Libya is set to hold its first-ever presidential elections late next week; however, many fear a return to violence.
Standing near the port in the capital Tripoli, Khaled al-Turki said he has little optimism about the Dec. 24 vote. "The most prominent candidates are divisive," the 25-year-old told Agence France-Presse (AFP).
"If there had been a candidate with broad public approval, competent and able to bring the Libyan people together, we would have been more optimistic. But that's not the case."
The "elections may do more harm than good in Libya given the deep societal and political fault lines," said Jamal Benomar, a former United Nations under secretary-general. "The necessary conditions for free and fair elections are not available, and Libyans are too divided to accept or agree on the results."
Since longtime dictator Moammar Gadhafi was toppled and killed in a 2011 revolt, the North African country has endured a decade of war, leaving bitter divisions and impoverishing the population, despite Libya's rich oil wealth.
But before any government can fix the dire economic situation, it will need to ensure security, said Adam Bin Fayed, who works with Turki at an international organization in Tripoli.
"I hope that problems like electricity outages, lack of cash and (damaged) infrastructure can be sorted out," Bin Fayed said. "But the priority has to be security because you can't build anything ... until security is in place."
Like Turki, he is concerned over the absence of a unifying candidate. "To provide security, the president needs to be able to speak to all Libyans," he said.
The elections, part of the U.N.-led peace process since a landmark cease-fire between the eastern and western groups last year, have been overshadowed by political maneuvering and the lack of an agreed legal framework. The elections are being held after years of fighting that has displaced tens of thousands of Libyans.
Many exiles from the Gadhafi era who had returned to participate in the country's democratic transition have since left again. On the economic front, the Libyan dinar has collapsed, real estate prices have surged and power cuts are commonplace.
Despite having Africa's largest crude reserves, Libyans have to line up for hours to withdraw money or buy petrol. Along Tripoli's seafront, idle cranes are rusting amid the carcasses of unfinished buildings, a testament to a deep economic malaise.
"We want a president who will look after the poor (and) is able to unify the country," said Khalifa Ramadan al-Nakoua, a Tripoli retiree wrapped in a scarf against the winter cold. "We want an end to electricity cuts – this is an oil-rich country!"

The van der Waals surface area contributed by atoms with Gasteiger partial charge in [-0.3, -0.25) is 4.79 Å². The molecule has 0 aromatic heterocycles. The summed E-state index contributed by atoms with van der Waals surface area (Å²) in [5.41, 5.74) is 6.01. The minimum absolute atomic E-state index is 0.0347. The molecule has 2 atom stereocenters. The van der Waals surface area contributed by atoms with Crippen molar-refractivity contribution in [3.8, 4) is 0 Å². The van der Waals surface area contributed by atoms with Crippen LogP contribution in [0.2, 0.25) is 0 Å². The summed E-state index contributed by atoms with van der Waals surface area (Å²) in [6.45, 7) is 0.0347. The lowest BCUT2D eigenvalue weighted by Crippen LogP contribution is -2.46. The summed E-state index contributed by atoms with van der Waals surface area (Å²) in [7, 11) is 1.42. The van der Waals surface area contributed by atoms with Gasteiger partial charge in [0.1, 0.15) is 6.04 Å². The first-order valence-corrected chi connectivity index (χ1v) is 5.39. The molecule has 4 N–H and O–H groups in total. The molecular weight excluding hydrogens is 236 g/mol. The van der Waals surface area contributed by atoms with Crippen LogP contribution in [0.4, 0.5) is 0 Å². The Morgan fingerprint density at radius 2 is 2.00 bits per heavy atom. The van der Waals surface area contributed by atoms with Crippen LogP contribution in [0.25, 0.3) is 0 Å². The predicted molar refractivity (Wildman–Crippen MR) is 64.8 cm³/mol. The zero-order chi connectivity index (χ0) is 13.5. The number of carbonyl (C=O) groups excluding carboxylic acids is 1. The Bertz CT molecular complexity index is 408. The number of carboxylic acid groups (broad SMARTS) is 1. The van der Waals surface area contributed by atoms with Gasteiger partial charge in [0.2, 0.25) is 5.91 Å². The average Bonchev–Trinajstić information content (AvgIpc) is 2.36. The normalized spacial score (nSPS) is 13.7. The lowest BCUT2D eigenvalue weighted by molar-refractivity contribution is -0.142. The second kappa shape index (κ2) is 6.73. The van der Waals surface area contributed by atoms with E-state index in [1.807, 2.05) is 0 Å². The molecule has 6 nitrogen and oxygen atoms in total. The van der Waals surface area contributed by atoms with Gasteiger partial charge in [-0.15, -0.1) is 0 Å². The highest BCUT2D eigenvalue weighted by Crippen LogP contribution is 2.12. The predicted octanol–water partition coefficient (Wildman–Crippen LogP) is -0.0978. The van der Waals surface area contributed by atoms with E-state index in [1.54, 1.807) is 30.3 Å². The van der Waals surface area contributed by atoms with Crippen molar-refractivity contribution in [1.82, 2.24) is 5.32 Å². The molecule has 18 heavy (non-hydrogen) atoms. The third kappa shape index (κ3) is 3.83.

Libya's crude exports, which financed generous patronage networks and state services under Gadhafi, have been repeatedly hit by fighting or blockades since his fall.
Abdalsalam al-Mabrouk, a 47-year-old economy ministry employee, said Libyans "want the government to handle a peaceful transfer of power and write a new constitution." Libya has not had such a charter since Gadhafi canceled the last one in 1969, and the lack of a constitutional basis for the polls has been a key point of contention.
Some 1,000 kilometers (600 miles) east of Tripoli, residents of the second city, Benghazi, share the fears of their compatriots in the capital.
The first city to rise up against Gadhafi, Benghazi has endured years of violence, leaving bullet holes and ruined buildings in its Old City.
Civil Registrar Zakaria Mahjoub, 32, said he had been optimistic that a transitional government that took office in March would be able to unify the state. "I'm not optimistic about the presidential elections because all the candidates either played a part in messing up the situation or are divisive figures," he said.
"If these elections take place on time, which I don't believe will happen, will the rival camps accept the results?" he asked. "Or will we go back to square one – division and fighting?"
With the election authority yet to publish a final list of candidates, campaigning has not officially begun, although some hopefuls are promoting themselves on social media. Among the most controversial candidates is putschist Gen. Khalifa Haftar, a military chief who controls much of eastern and southern Libya. He is despised in the country's west following his yearlong, ultimately failed, assault on Tripoli in 2019-2020.
His candidacy was made possible by a controversial electoral law signed by his ally, Parliament Speaker Aguila Saleh, in a process rivals say bypassed due process.
But for some, his rival Seif al-Islam Gadhafi's candidacy is equally problematic. The son of the toppled dictator who ruled Libya with an iron fist for four decades, Seif al-Islam is accused by many – including the International Criminal Court – of war crimes.
Even interim Prime Minister Abdul Hamid Dbeibah, a tycoon who heads the Tripoli-based transitional administration, faces claims his candidacy is illegitimate.
As if these complexities were not enough, the U.N.'s Libya envoy Jan Kubis quit his post just a month before the poll. To avoid a vacuum, Guterres appointed U.S. diplomat Stephanie Williams, a former acting director of the U.N.'s Libya mission, as "special adviser."